worth the effort.

3. Marchionini's Information Seeking Framework
~> Book Info on Amazon

Besides providing extensive organization of the pre-1995
literature on how users seek information, Gary Marchionini's
(also quite academic) book provides a framework for understanding
the wide variety of contextual factors that affect information
seeking in electronic environments. The framework delineates the
stages of information seeking, though users almost always cycle
back and forth:

* recognize and accept an information problem
* define and understand the problem
* choose a search system
* formulate a query
* execute search
* examine results
* extract information
* reflect/iterate/stop

4. ACRL's Information Literacy Standard, 2000
~> http://www.ala.org/acrl/ilintro.html
~> http://www.ala.org/acrl/ilcomstan.html

In 2000, the Association of College and Research Libraries
published a competency standard for "information literacy" in
higher education. The intro quotation was drawn from there. The
report further states that an "information literate" individual
should be able to:

* Determine the extent of information needed
* Access the needed information effectively and efficiently
* Evaluate information and its sources critically
* Incorporate selected information into oneís knowledge base
* Use information effectively to accomplish a specific purpose
* Understand the economic, legal, and social issues
surrounding the use of information, and access and use
information ethically and legally

5. The Big6 Curriculum for Information Seeking Skills
~> http://www.esf.edu.hk/appendix/Big6/TMR.htm
~> http://www.big6.com/showcategory.php?cid=6

Mike Eisenberg and Bob Berkowitz have researched information
literacy over a couple of decades. They founded the Big6 effort
to spread a horizontal curriculum for information literacy. The
six steps of the Big6 model are quite similar to the models

* Task Definition
* Information Seeking Strategies
* Location and Access
* Use of Information
* Synthesis
* Evaluation

Looking at any of these models reveals a much richer set of
requirements for truly supporting information seeking than
typically supported by current systems. I can point at many
research systems that do quite a good job at much of this and
some personal products, but the enterprise solutions are only now
becoming available.

~~~ Notes from the London Underground ~~~~~~~~~~~~~~~~~~~~~~~~~~

In the last year, I've been to London three times and another
trip is coming next month. I can now rapidly pull up a gif of
the London Underground map from my hard disk. This map is often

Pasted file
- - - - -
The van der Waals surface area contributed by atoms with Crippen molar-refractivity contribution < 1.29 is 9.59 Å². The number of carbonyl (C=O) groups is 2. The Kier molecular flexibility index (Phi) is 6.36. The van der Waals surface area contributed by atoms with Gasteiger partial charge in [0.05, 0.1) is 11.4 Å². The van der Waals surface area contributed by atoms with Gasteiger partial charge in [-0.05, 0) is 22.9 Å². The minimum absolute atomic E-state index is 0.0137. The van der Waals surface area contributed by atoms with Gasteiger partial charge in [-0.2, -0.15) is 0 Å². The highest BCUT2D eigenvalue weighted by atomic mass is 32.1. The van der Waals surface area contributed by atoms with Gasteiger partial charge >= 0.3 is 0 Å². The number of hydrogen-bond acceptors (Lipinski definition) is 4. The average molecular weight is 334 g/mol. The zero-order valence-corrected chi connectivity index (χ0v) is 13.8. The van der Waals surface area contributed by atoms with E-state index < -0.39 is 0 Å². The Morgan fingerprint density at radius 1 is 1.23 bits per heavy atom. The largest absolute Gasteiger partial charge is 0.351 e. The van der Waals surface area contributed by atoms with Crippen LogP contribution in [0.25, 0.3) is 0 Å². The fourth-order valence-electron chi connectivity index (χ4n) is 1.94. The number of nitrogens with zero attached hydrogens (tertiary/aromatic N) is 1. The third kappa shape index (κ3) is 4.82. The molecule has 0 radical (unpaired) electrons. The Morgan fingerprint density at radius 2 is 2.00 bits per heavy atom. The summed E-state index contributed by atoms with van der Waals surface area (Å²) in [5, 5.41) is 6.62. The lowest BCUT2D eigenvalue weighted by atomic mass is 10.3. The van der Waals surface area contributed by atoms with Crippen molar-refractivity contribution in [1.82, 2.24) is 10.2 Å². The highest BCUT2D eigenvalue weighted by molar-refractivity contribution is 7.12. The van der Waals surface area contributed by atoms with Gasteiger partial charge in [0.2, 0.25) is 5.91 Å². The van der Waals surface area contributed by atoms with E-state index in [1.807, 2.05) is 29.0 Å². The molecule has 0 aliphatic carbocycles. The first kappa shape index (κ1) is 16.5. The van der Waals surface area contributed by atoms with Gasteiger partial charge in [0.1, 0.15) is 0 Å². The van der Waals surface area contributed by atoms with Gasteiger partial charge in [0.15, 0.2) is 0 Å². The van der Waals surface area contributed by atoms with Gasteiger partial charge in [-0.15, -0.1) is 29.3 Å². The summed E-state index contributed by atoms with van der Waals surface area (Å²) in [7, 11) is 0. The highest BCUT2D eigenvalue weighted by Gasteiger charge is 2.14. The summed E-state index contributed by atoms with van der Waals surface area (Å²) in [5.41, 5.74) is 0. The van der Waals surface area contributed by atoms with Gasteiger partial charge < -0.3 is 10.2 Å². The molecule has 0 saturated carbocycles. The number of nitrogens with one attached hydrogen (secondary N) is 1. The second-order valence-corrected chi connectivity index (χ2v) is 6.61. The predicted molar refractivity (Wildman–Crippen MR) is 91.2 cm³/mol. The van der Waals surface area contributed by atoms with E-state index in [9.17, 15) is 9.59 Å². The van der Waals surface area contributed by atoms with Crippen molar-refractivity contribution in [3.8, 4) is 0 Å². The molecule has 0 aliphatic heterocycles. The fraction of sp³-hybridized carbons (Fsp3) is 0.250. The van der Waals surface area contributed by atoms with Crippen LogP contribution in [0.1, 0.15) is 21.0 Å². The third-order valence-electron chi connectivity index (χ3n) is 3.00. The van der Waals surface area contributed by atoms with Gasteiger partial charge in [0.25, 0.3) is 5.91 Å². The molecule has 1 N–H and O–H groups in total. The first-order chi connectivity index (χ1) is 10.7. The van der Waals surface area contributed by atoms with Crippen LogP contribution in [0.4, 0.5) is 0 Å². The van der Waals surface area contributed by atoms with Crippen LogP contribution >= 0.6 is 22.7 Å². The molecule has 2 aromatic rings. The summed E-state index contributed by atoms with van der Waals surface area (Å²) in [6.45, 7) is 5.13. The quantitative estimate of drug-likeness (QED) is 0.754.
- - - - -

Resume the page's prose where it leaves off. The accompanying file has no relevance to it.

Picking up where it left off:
cited as a great act of information design.

At first glance (~>), the Tube map immediately strikes as
attractive and visually interesting. Well this is a good start
in my opinion, because beauty does matter (this last statement
could get me blacklisted by many user interface designers and
startup executives).

~> http://www.thetube.com/content/tubemap/images/pocket_map.gif

But as I use the map for my own purposes, e.g. figuring out where
I might want to stay based on where I have meetings, I am
frustrated because I can't find a station by its name or I can't
figure out how the map relates to a location above ground. And I
sense vague anxiety just looking at the maze of lines going in
all directions.

"Mind the gap," the voice warns at a number of stations on the
Picadilly line from Heathrow, meaning the space between the
platform and the train. But as my frustrations suggest, this six
inches of air that troubles my wheelie may not be the biggest gap
to mind.

The Tube map abstracts away from precise realities of above
ground, for example, north and south and distances between
stations. Such warping in service of the navigator's task is
held out as a virtue of the design. Yet in my tasks, it was
exactly this gap between the underground and above ground,
between the map and the territory, that caused me grief.

Other such gaps seethe up from below. The long escalator down
gives me ample time to develop fear and loathing about whether
I'll go left or right to find the inbound or outbound, north or
south routes. Or about how many tunnels I'll have to chase
through to get to the right line that is down there somewhere.

As I use the map and live the reality, I get more and more
comfortable using it (along with complementary maps) to plan my
journeys. And the map seems to get better, the memory of the
first experiences fading (okay, not completely). In ten years of
commercializing information visualization, boy, do I ever
appreciate how significant the first few seconds of using a new
tool can be to the chances of it being accepted.

Often people raise concerns that Inxight's visualizations don't
appear intuitive or that they will overwhelm ordinary users.
Exactly as with, I would (did) say, the London Underground map.
Yet, what the comments are really about are familiarity, as
Esther Dyson has pointed out, not some ill-defined

Ultimately, designers should be looking at how good a tool can be
with what amount of experience and effort on the part of the
users. Though the adoption problem is a key issue for designers,
I get concerned when too much compromise is made to the first
moment of use at the expense of all moments after it. (I
personally felt that way about the one button mouse.)

Back above ground, I can always take a cab. The cabbies after
all have "The Knowledge." They supposedly pass a test
demonstrating that they can navigate streets and routes across
London without a map. Unfortunately, I'm starting to catch "The
Knowledge" myself.

Ramana Rao is Founder and CTO of Inxight Software, Inc.
Copyright (c) 2002 Ramana Rao. All rights reserved.